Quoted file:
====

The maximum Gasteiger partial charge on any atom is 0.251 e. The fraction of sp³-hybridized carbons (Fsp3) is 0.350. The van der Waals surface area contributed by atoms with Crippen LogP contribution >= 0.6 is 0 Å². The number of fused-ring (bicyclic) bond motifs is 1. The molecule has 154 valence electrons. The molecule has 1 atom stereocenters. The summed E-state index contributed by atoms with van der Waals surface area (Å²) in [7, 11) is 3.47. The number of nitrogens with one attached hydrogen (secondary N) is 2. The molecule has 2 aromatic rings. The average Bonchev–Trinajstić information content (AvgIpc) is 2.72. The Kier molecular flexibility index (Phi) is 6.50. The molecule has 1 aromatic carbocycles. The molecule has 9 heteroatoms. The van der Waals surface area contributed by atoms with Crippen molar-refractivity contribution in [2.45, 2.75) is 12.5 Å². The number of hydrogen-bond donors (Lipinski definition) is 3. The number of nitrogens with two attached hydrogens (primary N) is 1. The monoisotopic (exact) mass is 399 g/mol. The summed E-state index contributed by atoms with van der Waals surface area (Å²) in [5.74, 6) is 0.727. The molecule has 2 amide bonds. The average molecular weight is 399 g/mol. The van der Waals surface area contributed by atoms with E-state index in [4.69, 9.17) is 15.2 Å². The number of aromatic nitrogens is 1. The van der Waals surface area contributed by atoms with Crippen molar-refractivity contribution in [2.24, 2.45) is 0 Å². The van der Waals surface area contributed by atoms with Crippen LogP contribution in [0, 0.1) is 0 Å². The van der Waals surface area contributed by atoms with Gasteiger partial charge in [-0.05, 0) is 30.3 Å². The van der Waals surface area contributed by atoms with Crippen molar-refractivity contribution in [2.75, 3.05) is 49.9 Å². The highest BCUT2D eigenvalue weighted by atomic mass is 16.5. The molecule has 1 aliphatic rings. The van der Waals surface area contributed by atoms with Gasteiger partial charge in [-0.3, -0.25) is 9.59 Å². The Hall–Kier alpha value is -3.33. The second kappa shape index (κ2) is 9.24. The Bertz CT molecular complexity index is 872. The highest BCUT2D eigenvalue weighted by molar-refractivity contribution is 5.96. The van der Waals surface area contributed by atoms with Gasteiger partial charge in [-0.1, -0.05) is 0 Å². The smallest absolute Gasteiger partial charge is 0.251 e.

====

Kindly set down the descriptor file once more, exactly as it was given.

The maximum Gasteiger partial charge on any atom is 0.251 e. The fraction of sp³-hybridized carbons (Fsp3) is 0.350. The van der Waals surface area contributed by atoms with Crippen LogP contribution >= 0.6 is 0 Å². The number of fused-ring (bicyclic) bond motifs is 1. The molecule has 154 valence electrons. The molecule has 1 atom stereocenters. The summed E-state index contributed by atoms with van der Waals surface area (Å²) in [7, 11) is 3.47. The number of nitrogens with one attached hydrogen (secondary N) is 2. The molecule has 2 aromatic rings. The average Bonchev–Trinajstić information content (AvgIpc) is 2.72. The Kier molecular flexibility index (Phi) is 6.50. The molecule has 1 aromatic carbocycles. The molecule has 9 heteroatoms. The van der Waals surface area contributed by atoms with Crippen molar-refractivity contribution in [2.45, 2.75) is 12.5 Å². The number of hydrogen-bond donors (Lipinski definition) is 3. The number of nitrogens with two attached hydrogens (primary N) is 1. The monoisotopic (exact) mass is 399 g/mol. The summed E-state index contributed by atoms with van der Waals surface area (Å²) in [5.74, 6) is 0.727. The molecule has 2 amide bonds. The average molecular weight is 399 g/mol. The van der Waals surface area contributed by atoms with E-state index in [4.69, 9.17) is 15.2 Å². The number of aromatic nitrogens is 1. The van der Waals surface area contributed by atoms with Crippen molar-refractivity contribution in [2.24, 2.45) is 0 Å². The van der Waals surface area contributed by atoms with Crippen LogP contribution in [0, 0.1) is 0 Å². The van der Waals surface area contributed by atoms with Gasteiger partial charge in [-0.05, 0) is 30.3 Å². The van der Waals surface area contributed by atoms with Crippen molar-refractivity contribution in [2.75, 3.05) is 49.9 Å². The highest BCUT2D eigenvalue weighted by atomic mass is 16.5. The molecule has 1 aliphatic rings. The van der Waals surface area contributed by atoms with Gasteiger partial charge in [-0.3, -0.25) is 9.59 Å². The Hall–Kier alpha value is -3.33. The second kappa shape index (κ2) is 9.24. The Bertz CT molecular complexity index is 872. The highest BCUT2D eigenvalue weighted by molar-refractivity contribution is 5.96. The van der Waals surface area contributed by atoms with Gasteiger partial charge in [-0.1, -0.05) is 0 Å². The smallest absolute Gasteiger partial charge is 0.251 e.